Mrs Bernadette Jones
36 months, $ 1,186,338
Te Ao Mārama: Disability perspectives of tāngata whaikaha Māori
Indigenous people worldwide have diverse historical and contemporary impacts of disablement arising from colonisation and dysfunction that are in themselves disabling. In Aotearoa 24% of the general population and 26% percent of Māori self-reported as disabled in 2013. When adjusted for age, the rate of Māori disability is 32%. Currently, there is a gap in Māori disability research and no accurate measure regarding the impact of disability on Māori. By using a Kaupapa Māori methodology to understand the perspectives of Tāngata Whaikaha (Māori with a disability) we aim to develop culturally appropriate approaches to measuring disability. We will accurately quantify the prevalence of ‘disability’ among Māori and its impacts on health, wellbeing, social inclusion, and costs for Tāngata Whaikaha. Findings will then be disseminated widely so that inequities for Māori are addressed in the health and disability sectors and new knowledge can inform changes in health policy and disability services.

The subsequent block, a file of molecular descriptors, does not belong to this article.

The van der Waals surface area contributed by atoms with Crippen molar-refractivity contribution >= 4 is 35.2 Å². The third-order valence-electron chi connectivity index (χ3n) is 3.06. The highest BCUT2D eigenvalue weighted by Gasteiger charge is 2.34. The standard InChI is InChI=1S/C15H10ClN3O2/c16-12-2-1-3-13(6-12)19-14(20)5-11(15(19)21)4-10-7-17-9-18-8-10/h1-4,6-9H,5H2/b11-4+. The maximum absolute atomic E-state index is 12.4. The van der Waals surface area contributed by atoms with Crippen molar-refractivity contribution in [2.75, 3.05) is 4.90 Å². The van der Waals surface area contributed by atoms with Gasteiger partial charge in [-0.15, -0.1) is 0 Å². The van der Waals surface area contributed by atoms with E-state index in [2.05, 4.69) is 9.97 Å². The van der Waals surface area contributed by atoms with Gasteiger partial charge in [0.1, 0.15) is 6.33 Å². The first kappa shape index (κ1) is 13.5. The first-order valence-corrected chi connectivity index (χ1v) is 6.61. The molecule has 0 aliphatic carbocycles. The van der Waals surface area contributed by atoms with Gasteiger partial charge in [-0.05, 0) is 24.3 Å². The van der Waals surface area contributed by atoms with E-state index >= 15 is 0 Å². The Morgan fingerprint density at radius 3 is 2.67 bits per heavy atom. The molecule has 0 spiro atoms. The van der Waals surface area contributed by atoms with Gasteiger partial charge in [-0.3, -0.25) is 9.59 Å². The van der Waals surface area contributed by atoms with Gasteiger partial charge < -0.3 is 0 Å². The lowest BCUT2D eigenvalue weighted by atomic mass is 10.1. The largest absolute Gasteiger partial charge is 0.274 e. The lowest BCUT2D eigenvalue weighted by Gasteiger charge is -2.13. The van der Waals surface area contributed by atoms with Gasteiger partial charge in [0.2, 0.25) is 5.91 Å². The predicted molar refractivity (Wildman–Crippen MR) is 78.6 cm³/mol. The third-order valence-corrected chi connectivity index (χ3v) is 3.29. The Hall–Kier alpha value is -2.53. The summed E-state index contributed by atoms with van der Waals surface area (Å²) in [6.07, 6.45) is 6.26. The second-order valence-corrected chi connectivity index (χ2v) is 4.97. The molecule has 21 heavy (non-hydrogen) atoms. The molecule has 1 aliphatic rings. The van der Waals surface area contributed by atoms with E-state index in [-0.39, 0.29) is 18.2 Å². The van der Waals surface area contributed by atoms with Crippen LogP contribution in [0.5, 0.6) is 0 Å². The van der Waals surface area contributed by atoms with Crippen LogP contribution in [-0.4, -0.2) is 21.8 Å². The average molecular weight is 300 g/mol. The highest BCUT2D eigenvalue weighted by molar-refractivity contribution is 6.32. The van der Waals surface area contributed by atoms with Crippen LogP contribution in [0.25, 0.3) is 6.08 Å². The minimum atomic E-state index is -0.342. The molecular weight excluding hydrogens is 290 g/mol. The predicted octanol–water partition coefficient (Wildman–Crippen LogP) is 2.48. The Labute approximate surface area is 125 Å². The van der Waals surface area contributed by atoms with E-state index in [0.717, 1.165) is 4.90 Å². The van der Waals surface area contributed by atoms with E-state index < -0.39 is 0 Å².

Researchers to receive HRC Programme funding
Professors Janet Hoek and Richard Edwards, and Mr Andrew Waa
Whakahā o Te Pā Harakeke
60 months, $ 4,949,736.70
The Whakahā o Te Pā Harakeke programme represents a collaboration that will develop and improve evidence designed to close smoking disparities, particularly for Māori and Pasifika, enhance how tobacco control evidence is used in decision making, and accelerate progress towards a Smokefree Aotearoa. We will achieve this goal by using mixed methods approaches that combine population-level analyses of existing and potential interventions with in-depth enquiries that probe how reducing tobacco’s appeal, affordability and accessibility has impacted communities and whanau. Analysing the complex tobacco control system will evaluate knowledge translation routes, consider barriers and enablers within these, and identify how evidence can more effectively accelerate reductions in smoking prevalence and reduce entrenched disparities. By partnering with Hāpai te Hauora and Kokiri marae, we will draw on community knowledge, build research capacity, and create unique opportunities to engage across the stakeholder spectrum and address the pressing health inequities caused by smoking.